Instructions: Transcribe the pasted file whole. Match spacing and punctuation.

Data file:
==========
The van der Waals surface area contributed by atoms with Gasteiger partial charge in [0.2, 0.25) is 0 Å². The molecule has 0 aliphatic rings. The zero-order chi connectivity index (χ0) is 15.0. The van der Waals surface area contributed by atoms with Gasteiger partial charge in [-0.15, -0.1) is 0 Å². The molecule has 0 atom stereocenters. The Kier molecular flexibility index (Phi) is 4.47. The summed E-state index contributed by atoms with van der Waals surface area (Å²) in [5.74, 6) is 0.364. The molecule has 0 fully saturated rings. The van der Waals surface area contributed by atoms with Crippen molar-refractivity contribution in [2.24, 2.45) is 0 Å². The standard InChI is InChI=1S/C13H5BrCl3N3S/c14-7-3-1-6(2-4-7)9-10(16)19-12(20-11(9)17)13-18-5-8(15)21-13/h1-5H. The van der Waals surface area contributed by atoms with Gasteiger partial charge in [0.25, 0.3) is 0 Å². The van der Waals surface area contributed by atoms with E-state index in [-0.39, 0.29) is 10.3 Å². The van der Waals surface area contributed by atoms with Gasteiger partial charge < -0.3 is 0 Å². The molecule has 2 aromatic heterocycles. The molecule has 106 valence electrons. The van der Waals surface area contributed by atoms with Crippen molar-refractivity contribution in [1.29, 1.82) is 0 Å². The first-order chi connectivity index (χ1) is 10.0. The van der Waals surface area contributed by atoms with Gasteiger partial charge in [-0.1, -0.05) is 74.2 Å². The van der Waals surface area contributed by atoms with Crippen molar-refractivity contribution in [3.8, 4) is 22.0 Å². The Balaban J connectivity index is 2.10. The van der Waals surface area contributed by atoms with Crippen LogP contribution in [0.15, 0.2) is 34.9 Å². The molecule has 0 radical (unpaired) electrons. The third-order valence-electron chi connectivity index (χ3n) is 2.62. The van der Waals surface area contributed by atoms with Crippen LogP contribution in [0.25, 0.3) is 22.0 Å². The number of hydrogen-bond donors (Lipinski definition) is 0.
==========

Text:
The van der Waals surface area contributed by atoms with Gasteiger partial charge in [0.2, 0.25) is 0 Å². The molecule has 0 aliphatic rings. The zero-order chi connectivity index (χ0) is 15.0. The van der Waals surface area contributed by atoms with Gasteiger partial charge in [-0.15, -0.1) is 0 Å². The molecule has 0 atom stereocenters. The Kier molecular flexibility index (Phi) is 4.47. The summed E-state index contributed by atoms with van der Waals surface area (Å²) in [5.74, 6) is 0.364. The molecule has 0 fully saturated rings. The van der Waals surface area contributed by atoms with Crippen molar-refractivity contribution in [2.24, 2.45) is 0 Å². The standard InChI is InChI=1S/C13H5BrCl3N3S/c14-7-3-1-6(2-4-7)9-10(16)19-12(20-11(9)17)13-18-5-8(15)21-13/h1-5H. The van der Waals surface area contributed by atoms with Gasteiger partial charge in [0.25, 0.3) is 0 Å². The van der Waals surface area contributed by atoms with E-state index in [-0.39, 0.29) is 10.3 Å². The van der Waals surface area contributed by atoms with Gasteiger partial charge < -0.3 is 0 Å². The molecule has 2 aromatic heterocycles. The molecule has 106 valence electrons. The van der Waals surface area contributed by atoms with Crippen molar-refractivity contribution in [1.29, 1.82) is 0 Å². The first-order chi connectivity index (χ1) is 10.0. The van der Waals surface area contributed by atoms with Gasteiger partial charge in [-0.1, -0.05) is 74.2 Å². The van der Waals surface area contributed by atoms with Crippen molar-refractivity contribution in [3.8, 4) is 22.0 Å². The Balaban J connectivity index is 2.10. The van der Waals surface area contributed by atoms with Crippen LogP contribution in [0.15, 0.2) is 34.9 Å². The molecule has 0 radical (unpaired) electrons. The third-order valence-electron chi connectivity index (χ3n) is 2.62. The van der Waals surface area contributed by atoms with Crippen LogP contribution in [0.25, 0.3) is 22.0 Å². The number of hydrogen-bond donors (Lipinski definition) is 0.